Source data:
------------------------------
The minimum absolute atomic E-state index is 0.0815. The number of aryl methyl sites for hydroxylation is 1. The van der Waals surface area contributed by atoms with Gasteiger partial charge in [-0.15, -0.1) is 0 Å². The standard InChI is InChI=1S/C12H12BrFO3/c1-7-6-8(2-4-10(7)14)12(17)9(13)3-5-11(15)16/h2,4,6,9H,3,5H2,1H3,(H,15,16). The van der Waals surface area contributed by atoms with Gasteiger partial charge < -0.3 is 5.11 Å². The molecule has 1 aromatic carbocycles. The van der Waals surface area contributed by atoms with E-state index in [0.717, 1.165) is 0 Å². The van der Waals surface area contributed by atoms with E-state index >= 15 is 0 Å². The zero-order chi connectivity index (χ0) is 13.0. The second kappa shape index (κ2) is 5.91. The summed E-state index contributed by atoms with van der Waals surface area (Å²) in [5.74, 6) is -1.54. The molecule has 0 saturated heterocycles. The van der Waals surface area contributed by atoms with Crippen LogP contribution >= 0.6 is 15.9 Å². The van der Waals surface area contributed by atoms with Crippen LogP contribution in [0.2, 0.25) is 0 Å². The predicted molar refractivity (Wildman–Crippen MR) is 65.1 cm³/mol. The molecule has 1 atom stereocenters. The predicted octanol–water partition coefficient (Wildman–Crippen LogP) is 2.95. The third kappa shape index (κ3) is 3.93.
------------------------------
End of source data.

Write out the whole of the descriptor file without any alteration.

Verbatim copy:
The minimum absolute atomic E-state index is 0.0815. The number of aryl methyl sites for hydroxylation is 1. The van der Waals surface area contributed by atoms with Gasteiger partial charge in [-0.15, -0.1) is 0 Å². The standard InChI is InChI=1S/C12H12BrFO3/c1-7-6-8(2-4-10(7)14)12(17)9(13)3-5-11(15)16/h2,4,6,9H,3,5H2,1H3,(H,15,16). The van der Waals surface area contributed by atoms with Gasteiger partial charge < -0.3 is 5.11 Å². The molecule has 1 aromatic carbocycles. The van der Waals surface area contributed by atoms with E-state index in [0.717, 1.165) is 0 Å². The van der Waals surface area contributed by atoms with E-state index >= 15 is 0 Å². The zero-order chi connectivity index (χ0) is 13.0. The second kappa shape index (κ2) is 5.91. The summed E-state index contributed by atoms with van der Waals surface area (Å²) in [5.74, 6) is -1.54. The molecule has 0 saturated heterocycles. The van der Waals surface area contributed by atoms with Crippen LogP contribution >= 0.6 is 15.9 Å². The van der Waals surface area contributed by atoms with Crippen LogP contribution in [0.2, 0.25) is 0 Å². The predicted molar refractivity (Wildman–Crippen MR) is 65.1 cm³/mol. The molecule has 1 atom stereocenters. The predicted octanol–water partition coefficient (Wildman–Crippen LogP) is 2.95. The third kappa shape index (κ3) is 3.93.